Penetration Testing - A Brief Introduction

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Penetration Testing - A Brief Introduction

  1. 1. Penetration Testing A brief introduction
  2. 2. Things we’ll cover today What is a pentest Terminology Penetration Test Execution Standards Tools & utilities Demo (a small one, maybe)
  3. 3. Penetration Test (pentest) Attacking a computer system to find it’s vulnerabilities; Many times resumes to gaining access to the system. Why need for a pentest? It’s one of the most effective ways to identify weaknesses; A pentester has to think like a real world (black hat) cracker, so a pentest could reflect the real life behaviour of an assault; He has to discover means in which a cracker might compromise the security and deliver damage to the organization.
  4. 4. Types of pentests Overt pentest: (also called white box) The pentester has insider knowledge: the system, it’s infrastructure, etc. (used when time is limited.) Covert pentest (also called black box) The pentester has basic or no information whatsoever, except the company name.
  5. 5. Terminology Exploit: Taking advantage of a flaw within the attacked target. (i.e. SQL injection, configuration errors.) Payload: Code to be executed on the attacked target. (i.e. and usually a reverse shell or bind shell.) Shellcode: A piece of code to be run after exploitation, typically written in machine code, usually spawns a shell (hence the name).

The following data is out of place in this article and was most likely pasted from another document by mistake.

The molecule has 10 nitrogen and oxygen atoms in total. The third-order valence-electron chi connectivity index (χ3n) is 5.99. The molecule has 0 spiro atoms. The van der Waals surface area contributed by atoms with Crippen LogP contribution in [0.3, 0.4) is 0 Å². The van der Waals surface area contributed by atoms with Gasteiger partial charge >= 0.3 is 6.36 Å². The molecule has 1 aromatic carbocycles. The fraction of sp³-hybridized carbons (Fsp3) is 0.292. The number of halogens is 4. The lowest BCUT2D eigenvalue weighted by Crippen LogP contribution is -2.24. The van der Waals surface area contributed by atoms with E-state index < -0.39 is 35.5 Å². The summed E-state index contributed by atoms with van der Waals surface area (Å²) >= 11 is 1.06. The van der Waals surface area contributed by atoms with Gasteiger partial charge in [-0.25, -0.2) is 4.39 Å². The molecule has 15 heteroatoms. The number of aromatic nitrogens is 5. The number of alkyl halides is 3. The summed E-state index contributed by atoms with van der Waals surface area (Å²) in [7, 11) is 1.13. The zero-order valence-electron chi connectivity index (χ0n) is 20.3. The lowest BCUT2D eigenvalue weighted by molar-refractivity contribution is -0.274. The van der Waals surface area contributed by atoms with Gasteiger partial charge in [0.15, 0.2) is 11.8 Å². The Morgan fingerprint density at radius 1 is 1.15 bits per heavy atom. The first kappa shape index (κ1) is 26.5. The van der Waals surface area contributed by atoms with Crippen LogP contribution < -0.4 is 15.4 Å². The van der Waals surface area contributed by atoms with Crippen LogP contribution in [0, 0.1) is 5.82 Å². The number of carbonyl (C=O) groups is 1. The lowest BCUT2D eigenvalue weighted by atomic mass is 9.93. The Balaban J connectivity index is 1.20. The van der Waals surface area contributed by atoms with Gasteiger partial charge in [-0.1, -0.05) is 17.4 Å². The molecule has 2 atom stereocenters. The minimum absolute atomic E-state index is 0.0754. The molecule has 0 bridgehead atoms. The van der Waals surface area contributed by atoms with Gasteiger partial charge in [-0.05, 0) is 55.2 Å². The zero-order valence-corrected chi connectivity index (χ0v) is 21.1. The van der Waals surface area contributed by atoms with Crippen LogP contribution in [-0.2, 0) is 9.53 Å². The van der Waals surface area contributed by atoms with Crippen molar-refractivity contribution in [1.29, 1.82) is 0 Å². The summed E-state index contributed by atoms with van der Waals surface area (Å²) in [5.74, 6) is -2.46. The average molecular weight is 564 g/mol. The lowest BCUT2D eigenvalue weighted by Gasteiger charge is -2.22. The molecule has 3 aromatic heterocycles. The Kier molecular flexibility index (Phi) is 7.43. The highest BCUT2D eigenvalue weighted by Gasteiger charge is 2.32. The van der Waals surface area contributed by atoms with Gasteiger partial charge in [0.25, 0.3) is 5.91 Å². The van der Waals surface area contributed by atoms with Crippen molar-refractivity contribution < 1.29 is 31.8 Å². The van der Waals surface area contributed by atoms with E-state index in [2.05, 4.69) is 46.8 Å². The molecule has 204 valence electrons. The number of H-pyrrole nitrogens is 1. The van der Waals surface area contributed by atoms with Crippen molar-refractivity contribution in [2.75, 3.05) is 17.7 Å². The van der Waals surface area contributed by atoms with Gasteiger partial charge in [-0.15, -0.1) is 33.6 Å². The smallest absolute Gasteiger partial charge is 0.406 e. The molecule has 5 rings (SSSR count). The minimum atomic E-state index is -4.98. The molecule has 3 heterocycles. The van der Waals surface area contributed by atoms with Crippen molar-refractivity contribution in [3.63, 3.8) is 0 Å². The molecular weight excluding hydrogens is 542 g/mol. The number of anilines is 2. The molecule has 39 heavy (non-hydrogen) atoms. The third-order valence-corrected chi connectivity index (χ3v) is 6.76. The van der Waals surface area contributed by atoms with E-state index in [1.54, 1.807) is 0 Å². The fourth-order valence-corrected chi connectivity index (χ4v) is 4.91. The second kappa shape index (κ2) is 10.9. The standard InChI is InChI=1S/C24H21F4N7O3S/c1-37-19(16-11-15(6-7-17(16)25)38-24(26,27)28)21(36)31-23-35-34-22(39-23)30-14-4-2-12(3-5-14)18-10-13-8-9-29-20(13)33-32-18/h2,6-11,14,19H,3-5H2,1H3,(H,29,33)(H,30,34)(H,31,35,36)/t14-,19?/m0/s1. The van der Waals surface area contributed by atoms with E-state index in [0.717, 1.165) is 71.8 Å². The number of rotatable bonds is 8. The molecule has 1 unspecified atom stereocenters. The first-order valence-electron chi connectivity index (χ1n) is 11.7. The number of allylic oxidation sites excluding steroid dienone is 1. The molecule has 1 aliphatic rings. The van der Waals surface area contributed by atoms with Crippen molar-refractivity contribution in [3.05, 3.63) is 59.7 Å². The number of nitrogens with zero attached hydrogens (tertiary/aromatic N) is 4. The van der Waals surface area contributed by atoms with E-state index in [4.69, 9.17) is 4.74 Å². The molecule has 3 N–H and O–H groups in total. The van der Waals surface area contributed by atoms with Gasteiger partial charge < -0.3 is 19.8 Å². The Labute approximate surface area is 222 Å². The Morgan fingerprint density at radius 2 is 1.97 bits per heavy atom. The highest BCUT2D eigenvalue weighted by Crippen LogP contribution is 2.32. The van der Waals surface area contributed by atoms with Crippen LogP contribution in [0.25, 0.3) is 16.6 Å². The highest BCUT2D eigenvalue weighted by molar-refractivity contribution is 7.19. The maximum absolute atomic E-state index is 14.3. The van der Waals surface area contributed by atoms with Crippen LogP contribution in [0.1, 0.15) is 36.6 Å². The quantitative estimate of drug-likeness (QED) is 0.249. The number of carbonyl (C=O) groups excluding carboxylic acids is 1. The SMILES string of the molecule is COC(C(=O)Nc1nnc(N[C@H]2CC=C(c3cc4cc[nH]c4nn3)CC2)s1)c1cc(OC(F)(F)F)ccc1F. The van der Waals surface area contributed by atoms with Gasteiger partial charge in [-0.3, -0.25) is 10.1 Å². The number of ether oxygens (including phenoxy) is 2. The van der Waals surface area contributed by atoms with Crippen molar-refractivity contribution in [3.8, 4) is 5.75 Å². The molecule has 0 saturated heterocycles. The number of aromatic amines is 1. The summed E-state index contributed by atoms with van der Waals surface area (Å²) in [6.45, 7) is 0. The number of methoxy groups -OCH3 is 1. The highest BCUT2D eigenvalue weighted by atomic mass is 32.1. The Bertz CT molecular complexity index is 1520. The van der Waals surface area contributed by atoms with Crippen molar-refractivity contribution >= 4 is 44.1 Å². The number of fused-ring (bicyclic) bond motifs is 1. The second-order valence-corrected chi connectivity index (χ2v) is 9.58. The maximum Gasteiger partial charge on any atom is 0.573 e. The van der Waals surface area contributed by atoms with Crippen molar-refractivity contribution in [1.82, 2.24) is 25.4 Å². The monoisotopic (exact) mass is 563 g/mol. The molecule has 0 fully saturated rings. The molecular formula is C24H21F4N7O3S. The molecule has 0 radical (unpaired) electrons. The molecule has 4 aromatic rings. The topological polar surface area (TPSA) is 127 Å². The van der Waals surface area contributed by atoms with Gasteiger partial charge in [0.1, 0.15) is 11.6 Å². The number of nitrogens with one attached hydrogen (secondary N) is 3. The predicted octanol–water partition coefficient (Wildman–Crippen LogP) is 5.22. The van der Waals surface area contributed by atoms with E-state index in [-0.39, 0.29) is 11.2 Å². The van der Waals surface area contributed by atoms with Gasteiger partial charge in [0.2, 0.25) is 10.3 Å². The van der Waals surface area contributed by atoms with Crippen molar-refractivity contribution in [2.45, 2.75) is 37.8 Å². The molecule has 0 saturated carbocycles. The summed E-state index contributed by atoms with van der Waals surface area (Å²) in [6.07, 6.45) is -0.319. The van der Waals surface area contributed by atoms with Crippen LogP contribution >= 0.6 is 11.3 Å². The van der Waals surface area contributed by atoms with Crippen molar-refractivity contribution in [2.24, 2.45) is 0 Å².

6. 6. Terminology Vulnerability scanners: Automated tools to identify known flaws; First of all - fingerprinting target OS, also it’s services; Very important in the intelligence gathering step; Can provide comprehensive vulnerability reports, thus replacing some missing experience; e.g. Retina, Nessus, NeXpose, OpenVAS, Vega, etc.
  7. 7. PTES (Penetration Testing Execution Standard) Pre-engagement interactions; (…and coffee, probably) Intelligence gathering; (passive & active) Threat modeling; Vulnerability analysis; Exploitation; Post exploitation; Reporting.
  8. 8. Tools & utilities Operating systems: Kali Linux (formerly BackTrack) - based on Debian; Pentoo - based on Gentoo; WHAX - based on Slackware. Frameworks: Metasploit; w3af. Tools: nmap, netcat, John the Ripper, tcpdump, Wireshark, upx, etc.
  9. 9. A few words on metasploit Written entirely in Ruby; Cross-platform; As of today, it contains about 1400 different exploits for Windows, Linux, OS X, iOS & Android, etc; Uses the modular approach, which makes possible combining different exploits with different payloads; Highly extensible & reusable; Has several useful interfaces (cli, console, armitage); Free of charge, but commercial versions are also available.
  10. 10. References Kennedy D., O’Gorman J., Kearns D., Aharoni M. - Metasploit. The Penetration Tester’s Guide. (2011) Offensive Security - Metasploit Unleashed: http://www.offensive-security.com/metasploit-unleashed Penetration Testing Execution Standard: http://www.pentest-standard.org/ Nmap: http://nmap.org/ Metasploit: http://www.metasploit.com/
  11. 11. @nemesis_md “Try harder.” Thanks for watching! - Offensive Security nemesis

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